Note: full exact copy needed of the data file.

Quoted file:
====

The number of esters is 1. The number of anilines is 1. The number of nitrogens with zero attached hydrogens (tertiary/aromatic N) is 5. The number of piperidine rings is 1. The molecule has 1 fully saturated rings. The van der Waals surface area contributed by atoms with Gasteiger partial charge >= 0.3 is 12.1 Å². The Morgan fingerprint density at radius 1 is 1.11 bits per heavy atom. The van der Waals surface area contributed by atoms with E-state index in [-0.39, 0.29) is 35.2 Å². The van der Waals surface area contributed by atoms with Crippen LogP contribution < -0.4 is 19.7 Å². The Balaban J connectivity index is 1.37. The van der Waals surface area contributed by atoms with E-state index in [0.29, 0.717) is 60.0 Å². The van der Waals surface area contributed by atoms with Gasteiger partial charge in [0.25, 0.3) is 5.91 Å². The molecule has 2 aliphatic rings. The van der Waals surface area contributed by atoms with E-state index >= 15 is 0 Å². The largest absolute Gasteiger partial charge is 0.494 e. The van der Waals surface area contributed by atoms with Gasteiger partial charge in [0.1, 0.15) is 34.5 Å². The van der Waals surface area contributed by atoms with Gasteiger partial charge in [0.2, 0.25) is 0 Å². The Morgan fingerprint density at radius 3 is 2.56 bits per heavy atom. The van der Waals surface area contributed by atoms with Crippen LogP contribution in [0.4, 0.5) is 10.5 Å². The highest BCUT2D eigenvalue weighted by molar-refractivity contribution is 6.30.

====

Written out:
The number of esters is 1. The number of anilines is 1. The number of nitrogens with zero attached hydrogens (tertiary/aromatic N) is 5. The number of piperidine rings is 1. The molecule has 1 fully saturated rings. The van der Waals surface area contributed by atoms with Gasteiger partial charge >= 0.3 is 12.1 Å². The Morgan fingerprint density at radius 1 is 1.11 bits per heavy atom. The van der Waals surface area contributed by atoms with E-state index in [-0.39, 0.29) is 35.2 Å². The van der Waals surface area contributed by atoms with Crippen LogP contribution < -0.4 is 19.7 Å². The Balaban J connectivity index is 1.37. The van der Waals surface area contributed by atoms with E-state index in [0.29, 0.717) is 60.0 Å². The van der Waals surface area contributed by atoms with Gasteiger partial charge in [0.25, 0.3) is 5.91 Å². The molecule has 2 aliphatic rings. The van der Waals surface area contributed by atoms with E-state index >= 15 is 0 Å². The largest absolute Gasteiger partial charge is 0.494 e. The van der Waals surface area contributed by atoms with Gasteiger partial charge in [0.1, 0.15) is 34.5 Å². The van der Waals surface area contributed by atoms with Gasteiger partial charge in [0.2, 0.25) is 0 Å². The Morgan fingerprint density at radius 3 is 2.56 bits per heavy atom. The van der Waals surface area contributed by atoms with Crippen LogP contribution in [0.4, 0.5) is 10.5 Å². The highest BCUT2D eigenvalue weighted by molar-refractivity contribution is 6.30.